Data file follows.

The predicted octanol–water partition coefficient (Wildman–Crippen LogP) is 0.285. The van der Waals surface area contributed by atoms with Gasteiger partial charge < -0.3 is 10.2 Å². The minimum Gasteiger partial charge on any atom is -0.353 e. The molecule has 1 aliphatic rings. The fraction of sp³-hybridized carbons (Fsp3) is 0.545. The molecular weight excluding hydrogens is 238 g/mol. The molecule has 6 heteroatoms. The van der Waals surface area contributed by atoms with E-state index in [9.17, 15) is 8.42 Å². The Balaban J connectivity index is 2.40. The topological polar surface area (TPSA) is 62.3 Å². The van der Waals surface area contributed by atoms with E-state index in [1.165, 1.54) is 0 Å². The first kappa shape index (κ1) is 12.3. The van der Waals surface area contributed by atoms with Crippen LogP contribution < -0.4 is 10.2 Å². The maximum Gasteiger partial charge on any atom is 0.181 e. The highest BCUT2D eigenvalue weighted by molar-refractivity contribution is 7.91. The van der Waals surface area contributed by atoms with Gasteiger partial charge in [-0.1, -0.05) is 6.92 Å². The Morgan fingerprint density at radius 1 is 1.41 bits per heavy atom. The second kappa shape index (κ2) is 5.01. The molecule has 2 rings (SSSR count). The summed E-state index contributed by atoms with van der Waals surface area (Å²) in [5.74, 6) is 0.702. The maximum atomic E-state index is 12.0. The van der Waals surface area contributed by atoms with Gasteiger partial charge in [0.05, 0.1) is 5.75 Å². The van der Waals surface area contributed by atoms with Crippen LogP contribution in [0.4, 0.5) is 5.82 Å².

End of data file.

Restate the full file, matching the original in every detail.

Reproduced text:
The predicted octanol–water partition coefficient (Wildman–Crippen LogP) is 0.285. The van der Waals surface area contributed by atoms with Gasteiger partial charge < -0.3 is 10.2 Å². The minimum Gasteiger partial charge on any atom is -0.353 e. The molecule has 1 aliphatic rings. The fraction of sp³-hybridized carbons (Fsp3) is 0.545. The molecular weight excluding hydrogens is 238 g/mol. The molecule has 6 heteroatoms. The van der Waals surface area contributed by atoms with E-state index in [9.17, 15) is 8.42 Å². The Balaban J connectivity index is 2.40. The topological polar surface area (TPSA) is 62.3 Å². The van der Waals surface area contributed by atoms with E-state index in [1.165, 1.54) is 0 Å². The first kappa shape index (κ1) is 12.3. The van der Waals surface area contributed by atoms with Crippen LogP contribution < -0.4 is 10.2 Å². The maximum Gasteiger partial charge on any atom is 0.181 e. The highest BCUT2D eigenvalue weighted by molar-refractivity contribution is 7.91. The van der Waals surface area contributed by atoms with Gasteiger partial charge in [-0.1, -0.05) is 6.92 Å². The Morgan fingerprint density at radius 1 is 1.41 bits per heavy atom. The second kappa shape index (κ2) is 5.01. The molecule has 2 rings (SSSR count). The summed E-state index contributed by atoms with van der Waals surface area (Å²) in [5.74, 6) is 0.702. The maximum atomic E-state index is 12.0. The van der Waals surface area contributed by atoms with Gasteiger partial charge in [0.05, 0.1) is 5.75 Å². The van der Waals surface area contributed by atoms with Crippen LogP contribution in [0.4, 0.5) is 5.82 Å².